Extracting Components

The other side of the coin for composing components is extracting components.

There are few reasons to extract components:

  1. You can reuse the extracted component elsewhere, instead of keep typing the same markup. This is what we did for Movie component.
  2. You can extract a section of your markup to smaller components to clarify your intents. This is like how you break down a long functions to smaller functions so it is easier to understand and reason with. Same technique applies for component as well.

Let's extract the title section in our App to a TitleBar component.

src/components/title-bar.js
jsx
import React from 'react';
export const TitleBar = props => (
<div className="title-bar">{props.children}</div>
);
  • children is a special props for React components. It's the contents within the JSX tags (if you remember, the third parameters to React.createElement). By using children, we're allowing the user of the components to insert any content they wish.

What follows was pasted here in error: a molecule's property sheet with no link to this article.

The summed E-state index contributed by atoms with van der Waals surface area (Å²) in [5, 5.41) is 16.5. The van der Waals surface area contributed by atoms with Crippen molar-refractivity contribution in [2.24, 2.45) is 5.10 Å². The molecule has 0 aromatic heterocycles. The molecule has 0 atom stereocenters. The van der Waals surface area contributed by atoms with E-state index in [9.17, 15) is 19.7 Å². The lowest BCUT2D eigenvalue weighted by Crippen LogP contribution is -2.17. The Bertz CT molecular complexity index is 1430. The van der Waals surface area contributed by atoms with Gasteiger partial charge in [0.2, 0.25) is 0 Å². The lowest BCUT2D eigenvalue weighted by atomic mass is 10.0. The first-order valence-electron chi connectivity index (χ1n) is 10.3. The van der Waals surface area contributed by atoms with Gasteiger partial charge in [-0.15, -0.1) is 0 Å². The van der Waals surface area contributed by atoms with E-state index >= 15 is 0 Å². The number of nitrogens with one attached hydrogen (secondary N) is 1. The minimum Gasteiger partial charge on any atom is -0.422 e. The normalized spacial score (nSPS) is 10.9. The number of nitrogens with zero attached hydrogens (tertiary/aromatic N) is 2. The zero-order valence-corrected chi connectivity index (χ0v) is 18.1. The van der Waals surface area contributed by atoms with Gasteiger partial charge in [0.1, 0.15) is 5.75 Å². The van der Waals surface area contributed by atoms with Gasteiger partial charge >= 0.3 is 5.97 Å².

src/app.js
jsx
...
import { TitleBar } from './components/title-bar';
...
function App() {
return (
<div>
<TitleBar>
<h1>React Movie App</h1>
</TitleBar>
<Movie name="Aquaman" releaseDate="2018-12-07" />
<Movie name="Bumblebee" releaseDate="2018-12-15" />
<Movie
name="Fantastic Beasts: The Crimes of Grindelwald"
releaseDate="2018-11-14"
/>
</div>
);
}
  • App component is now arguably less cluttered now, and now we can reuse TitleBar elsewhere in our App.
  • Note that this is not the only way to extract TitleBar, I could of course make it stricter by extract it the following way:
src/components/title-bar.js
jsx
export const TitleBar = props => (
<div className="title-bar">
<h1>{props.title}</h1>
</div>
);
src/app.js
jsx
function App() {
return (
...
<TitleBar title="React Movie App" />
...
)
}
  • So which one is better? It all depends on your need. The former is more flexible, but it also means it's harder to ensure consistency across your apps. The latter is more restricted, but it's good to ensure consistency.
  • My rule-of-thumb when extracting component are:
    1. Unless it's one-to-one component (e.g. Button component that render a button element), I usually only start extracting when I see more than two repetitions. With three use cases, I have better idea on whether I should be more flexible or restricted.
    2. Err on the side of restricted component API. Most of the time you can loosen it up if you think you need the extra flexibility, e.g.: